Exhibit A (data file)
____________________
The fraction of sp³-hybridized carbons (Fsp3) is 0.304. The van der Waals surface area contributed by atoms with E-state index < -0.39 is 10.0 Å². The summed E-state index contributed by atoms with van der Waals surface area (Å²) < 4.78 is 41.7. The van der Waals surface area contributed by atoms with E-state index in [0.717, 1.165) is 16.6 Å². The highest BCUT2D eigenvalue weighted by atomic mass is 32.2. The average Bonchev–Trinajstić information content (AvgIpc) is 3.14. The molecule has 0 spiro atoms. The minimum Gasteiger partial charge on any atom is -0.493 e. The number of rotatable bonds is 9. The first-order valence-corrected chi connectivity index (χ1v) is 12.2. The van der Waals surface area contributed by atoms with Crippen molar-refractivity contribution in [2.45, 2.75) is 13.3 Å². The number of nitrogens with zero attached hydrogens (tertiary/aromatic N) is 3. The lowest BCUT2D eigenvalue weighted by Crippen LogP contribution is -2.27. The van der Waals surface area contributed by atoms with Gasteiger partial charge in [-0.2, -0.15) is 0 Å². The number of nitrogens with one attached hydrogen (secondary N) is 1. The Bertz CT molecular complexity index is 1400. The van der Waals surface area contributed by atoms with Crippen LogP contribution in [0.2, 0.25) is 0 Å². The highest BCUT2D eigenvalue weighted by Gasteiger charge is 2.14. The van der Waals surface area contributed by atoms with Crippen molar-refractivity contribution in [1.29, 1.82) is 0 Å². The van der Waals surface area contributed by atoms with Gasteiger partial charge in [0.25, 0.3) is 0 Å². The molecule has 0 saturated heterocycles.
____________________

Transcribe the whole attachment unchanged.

The fraction of sp³-hybridized carbons (Fsp3) is 0.304. The van der Waals surface area contributed by atoms with E-state index < -0.39 is 10.0 Å². The summed E-state index contributed by atoms with van der Waals surface area (Å²) < 4.78 is 41.7. The van der Waals surface area contributed by atoms with E-state index in [0.717, 1.165) is 16.6 Å². The highest BCUT2D eigenvalue weighted by atomic mass is 32.2. The average Bonchev–Trinajstić information content (AvgIpc) is 3.14. The molecule has 0 spiro atoms. The minimum Gasteiger partial charge on any atom is -0.493 e. The number of rotatable bonds is 9. The first-order valence-corrected chi connectivity index (χ1v) is 12.2. The van der Waals surface area contributed by atoms with Crippen molar-refractivity contribution in [2.45, 2.75) is 13.3 Å². The number of nitrogens with zero attached hydrogens (tertiary/aromatic N) is 3. The lowest BCUT2D eigenvalue weighted by Crippen LogP contribution is -2.27. The van der Waals surface area contributed by atoms with Gasteiger partial charge in [-0.2, -0.15) is 0 Å². The number of nitrogens with one attached hydrogen (secondary N) is 1. The Bertz CT molecular complexity index is 1400. The van der Waals surface area contributed by atoms with Crippen LogP contribution in [0.2, 0.25) is 0 Å². The highest BCUT2D eigenvalue weighted by Gasteiger charge is 2.14. The van der Waals surface area contributed by atoms with Crippen molar-refractivity contribution in [1.29, 1.82) is 0 Å². The van der Waals surface area contributed by atoms with Gasteiger partial charge in [0.25, 0.3) is 0 Å². The molecule has 0 saturated heterocycles.